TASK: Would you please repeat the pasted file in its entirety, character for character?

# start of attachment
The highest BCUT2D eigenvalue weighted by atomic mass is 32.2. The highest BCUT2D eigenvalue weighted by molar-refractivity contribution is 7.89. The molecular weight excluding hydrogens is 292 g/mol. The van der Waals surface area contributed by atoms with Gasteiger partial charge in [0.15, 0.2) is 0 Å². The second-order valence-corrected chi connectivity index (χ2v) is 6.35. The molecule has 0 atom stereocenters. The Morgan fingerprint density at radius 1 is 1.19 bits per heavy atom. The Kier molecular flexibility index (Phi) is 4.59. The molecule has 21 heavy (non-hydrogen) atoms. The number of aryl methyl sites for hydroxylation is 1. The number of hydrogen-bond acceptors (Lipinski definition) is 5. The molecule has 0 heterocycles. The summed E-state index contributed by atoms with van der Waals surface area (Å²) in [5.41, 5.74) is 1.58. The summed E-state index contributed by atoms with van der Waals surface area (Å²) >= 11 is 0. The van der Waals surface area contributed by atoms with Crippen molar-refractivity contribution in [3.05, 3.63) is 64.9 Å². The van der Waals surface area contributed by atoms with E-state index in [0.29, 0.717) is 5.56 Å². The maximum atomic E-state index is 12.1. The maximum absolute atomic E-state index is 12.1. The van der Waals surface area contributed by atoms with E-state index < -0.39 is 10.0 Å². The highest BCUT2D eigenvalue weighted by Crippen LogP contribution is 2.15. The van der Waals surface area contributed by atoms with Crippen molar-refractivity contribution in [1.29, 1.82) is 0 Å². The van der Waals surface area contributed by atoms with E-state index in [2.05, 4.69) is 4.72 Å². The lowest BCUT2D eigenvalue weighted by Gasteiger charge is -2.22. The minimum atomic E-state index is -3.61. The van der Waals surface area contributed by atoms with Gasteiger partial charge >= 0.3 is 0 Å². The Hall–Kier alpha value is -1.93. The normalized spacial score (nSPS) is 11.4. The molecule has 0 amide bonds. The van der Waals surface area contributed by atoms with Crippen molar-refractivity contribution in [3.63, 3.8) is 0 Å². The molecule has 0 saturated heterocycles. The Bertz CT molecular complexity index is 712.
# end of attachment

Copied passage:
The highest BCUT2D eigenvalue weighted by atomic mass is 32.2. The highest BCUT2D eigenvalue weighted by molar-refractivity contribution is 7.89. The molecular weight excluding hydrogens is 292 g/mol. The van der Waals surface area contributed by atoms with Gasteiger partial charge in [0.15, 0.2) is 0 Å². The second-order valence-corrected chi connectivity index (χ2v) is 6.35. The molecule has 0 atom stereocenters. The Morgan fingerprint density at radius 1 is 1.19 bits per heavy atom. The Kier molecular flexibility index (Phi) is 4.59. The molecule has 21 heavy (non-hydrogen) atoms. The number of aryl methyl sites for hydroxylation is 1. The number of hydrogen-bond acceptors (Lipinski definition) is 5. The molecule has 0 heterocycles. The summed E-state index contributed by atoms with van der Waals surface area (Å²) in [5.41, 5.74) is 1.58. The summed E-state index contributed by atoms with van der Waals surface area (Å²) >= 11 is 0. The van der Waals surface area contributed by atoms with Crippen molar-refractivity contribution in [3.05, 3.63) is 64.9 Å². The van der Waals surface area contributed by atoms with E-state index in [0.29, 0.717) is 5.56 Å². The maximum atomic E-state index is 12.1. The maximum absolute atomic E-state index is 12.1. The van der Waals surface area contributed by atoms with E-state index < -0.39 is 10.0 Å². The highest BCUT2D eigenvalue weighted by Crippen LogP contribution is 2.15. The van der Waals surface area contributed by atoms with Crippen molar-refractivity contribution in [1.29, 1.82) is 0 Å². The van der Waals surface area contributed by atoms with E-state index in [2.05, 4.69) is 4.72 Å². The lowest BCUT2D eigenvalue weighted by Gasteiger charge is -2.22. The minimum atomic E-state index is -3.61. The van der Waals surface area contributed by atoms with Gasteiger partial charge >= 0.3 is 0 Å². The Hall–Kier alpha value is -1.93. The normalized spacial score (nSPS) is 11.4. The molecule has 0 amide bonds. The van der Waals surface area contributed by atoms with Crippen molar-refractivity contribution in [3.63, 3.8) is 0 Å². The molecule has 0 saturated heterocycles. The Bertz CT molecular complexity index is 712.